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How to Stay Motivated to Pay Off Debt

Dennis Ebris is an online marketer, entrepreneur, husband and father. He has been almost entirely debt-free since 2014.


Debt is a four letter word for a reason. I'm not here to convince you that you need to eliminate debt. You already know that, that's why you're here, so I'm not going to beleaguer the point.

We're here to talk about when you're deep in the trenches of paying off your debt and struggling to stay motivated. It happens to everybody. It's hard to not get exhausted when you feel like you're living a substandard life. You frequently find yourself thinking:

  • "How long is this going to take?"
  • "When's it going to end and when can go back to normal life?”

Stop Looking at Other Peoples' Lives on Social Media

You wonder why you see the pictures on Facebook or Instagram of your friends going out doing all these fun things you’d like to be doing. You wonder why your kids are bored, or why they have to be bored. Perhaps you wonder, “Why can't I just take my wife out to a nice meal, this one time?”

It gets really hard when you're trying to pay everything off and do the responsible thing, but you see life happening all around you. Just remember, you're only seeing the highlight reels of peoples' lives on social media.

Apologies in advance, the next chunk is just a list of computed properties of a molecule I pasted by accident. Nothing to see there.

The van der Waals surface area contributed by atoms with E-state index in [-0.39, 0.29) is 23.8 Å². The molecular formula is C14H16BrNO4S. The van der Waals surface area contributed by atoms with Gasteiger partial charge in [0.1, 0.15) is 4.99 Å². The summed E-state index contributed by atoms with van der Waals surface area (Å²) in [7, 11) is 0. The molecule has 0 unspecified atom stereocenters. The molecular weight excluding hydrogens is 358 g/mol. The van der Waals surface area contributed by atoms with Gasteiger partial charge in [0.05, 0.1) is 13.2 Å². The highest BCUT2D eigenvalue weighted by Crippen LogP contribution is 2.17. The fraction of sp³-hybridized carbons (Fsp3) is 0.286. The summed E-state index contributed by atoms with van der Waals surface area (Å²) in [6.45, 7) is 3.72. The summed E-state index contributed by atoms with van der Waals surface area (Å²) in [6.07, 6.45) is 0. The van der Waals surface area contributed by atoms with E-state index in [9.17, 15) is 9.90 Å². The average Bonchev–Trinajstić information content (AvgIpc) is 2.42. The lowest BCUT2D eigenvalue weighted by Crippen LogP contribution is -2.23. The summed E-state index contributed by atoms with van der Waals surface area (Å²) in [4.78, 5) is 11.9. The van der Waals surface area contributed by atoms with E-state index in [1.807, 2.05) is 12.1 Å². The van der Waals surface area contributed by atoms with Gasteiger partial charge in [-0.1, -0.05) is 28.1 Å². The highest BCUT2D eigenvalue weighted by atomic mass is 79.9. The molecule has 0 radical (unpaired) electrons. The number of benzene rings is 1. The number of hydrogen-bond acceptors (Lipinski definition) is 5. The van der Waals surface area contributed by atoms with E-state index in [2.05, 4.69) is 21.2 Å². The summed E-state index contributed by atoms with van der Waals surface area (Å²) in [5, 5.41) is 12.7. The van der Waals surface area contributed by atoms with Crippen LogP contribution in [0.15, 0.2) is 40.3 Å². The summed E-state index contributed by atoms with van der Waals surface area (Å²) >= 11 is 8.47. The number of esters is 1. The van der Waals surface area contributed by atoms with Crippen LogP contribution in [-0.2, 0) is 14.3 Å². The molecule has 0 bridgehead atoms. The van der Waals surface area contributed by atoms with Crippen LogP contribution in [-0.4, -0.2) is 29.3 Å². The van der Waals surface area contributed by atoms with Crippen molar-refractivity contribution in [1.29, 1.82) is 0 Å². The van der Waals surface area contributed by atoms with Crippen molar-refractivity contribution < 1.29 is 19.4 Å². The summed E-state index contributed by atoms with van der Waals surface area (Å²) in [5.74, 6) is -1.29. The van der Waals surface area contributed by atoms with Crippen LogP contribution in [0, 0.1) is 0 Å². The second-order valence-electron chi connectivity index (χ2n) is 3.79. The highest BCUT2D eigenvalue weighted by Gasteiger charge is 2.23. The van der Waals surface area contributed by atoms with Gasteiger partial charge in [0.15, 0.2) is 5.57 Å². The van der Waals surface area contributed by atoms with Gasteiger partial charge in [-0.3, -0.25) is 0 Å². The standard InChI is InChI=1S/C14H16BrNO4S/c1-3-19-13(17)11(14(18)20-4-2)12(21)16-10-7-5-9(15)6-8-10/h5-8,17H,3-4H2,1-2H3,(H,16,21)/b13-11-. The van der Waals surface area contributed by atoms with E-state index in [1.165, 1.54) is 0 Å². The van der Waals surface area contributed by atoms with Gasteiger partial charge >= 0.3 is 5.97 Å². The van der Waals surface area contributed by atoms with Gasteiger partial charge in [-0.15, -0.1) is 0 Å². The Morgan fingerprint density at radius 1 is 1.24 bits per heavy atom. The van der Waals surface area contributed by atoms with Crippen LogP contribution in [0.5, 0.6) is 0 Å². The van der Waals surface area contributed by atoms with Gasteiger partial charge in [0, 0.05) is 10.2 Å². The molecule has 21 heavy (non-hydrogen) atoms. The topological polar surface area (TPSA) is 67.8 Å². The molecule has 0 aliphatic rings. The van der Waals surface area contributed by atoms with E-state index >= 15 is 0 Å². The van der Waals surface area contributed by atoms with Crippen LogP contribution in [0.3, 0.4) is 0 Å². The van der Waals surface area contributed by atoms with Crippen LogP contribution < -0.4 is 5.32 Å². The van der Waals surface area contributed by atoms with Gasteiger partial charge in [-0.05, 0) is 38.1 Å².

Let's get to the core of what we're doing here; how to stay motivated when you're paying debt off. Some of this stuff you already know and that's okay, but I hope to add a bit more insight to the ways you can stay motivated and provide a few new ideas as well.

Content makes poor men rich; discontent makes rich men poor.

— Benjamin Franklin


Setting Short Term Debt Payment Goals

To start, you need goals. And when I say goals, a lot of people think, “Okay, I'm paying off debt. I already have that as a goal.” It should be your end goal to have all of your debt paid off, but you need other goals.

Defining What Debt-Free Means to You

When you start paying off debt, especially if you have a huge amount of debt, you need to firstly define what being debt free means to you. When I first started writing online, I discovered that a lot of people considered themselves debt-free when they had all debts paid off, except their mortgage.

The mortgage was always an acceptable debt to them, but it wasn't to me. Everyone's got one, so they say. You need to determine, firstly, what your definition of debt-free is. My definition of debt-free does not allow for mortgage debt.

Setting Specific, Realistic Goals (when I grow up I want to rule the world!)

When I hear someone discussing their debt, “I need to stop spending and pay that debt off,” and then they say their goal is paying off all debt, it's kind of like imagining a guy has two broken legs and decides he wants to climb Mount Everest.

While that might be something you could hope to do in a few years, you need short-term goals. No one can go straight from sitting on a couch to climbing Mt. Everest. So, what are some ways that you can break that bigger goal up into smaller goals? That's what we're really talking about here: you need to establish short term goals.

Setting Short-Term Goals

A short-term goal could be paying off an individual debt, perhaps one with a high interest rate, or one with a large payment that cuts into your cash flow each month. Maybe you’re making regular payments on your student loans and your mortgage and you're fine with that, but you're really disappointed in that lapse in judgment last week when you bought the giant $4,000 curved screen television, on credit.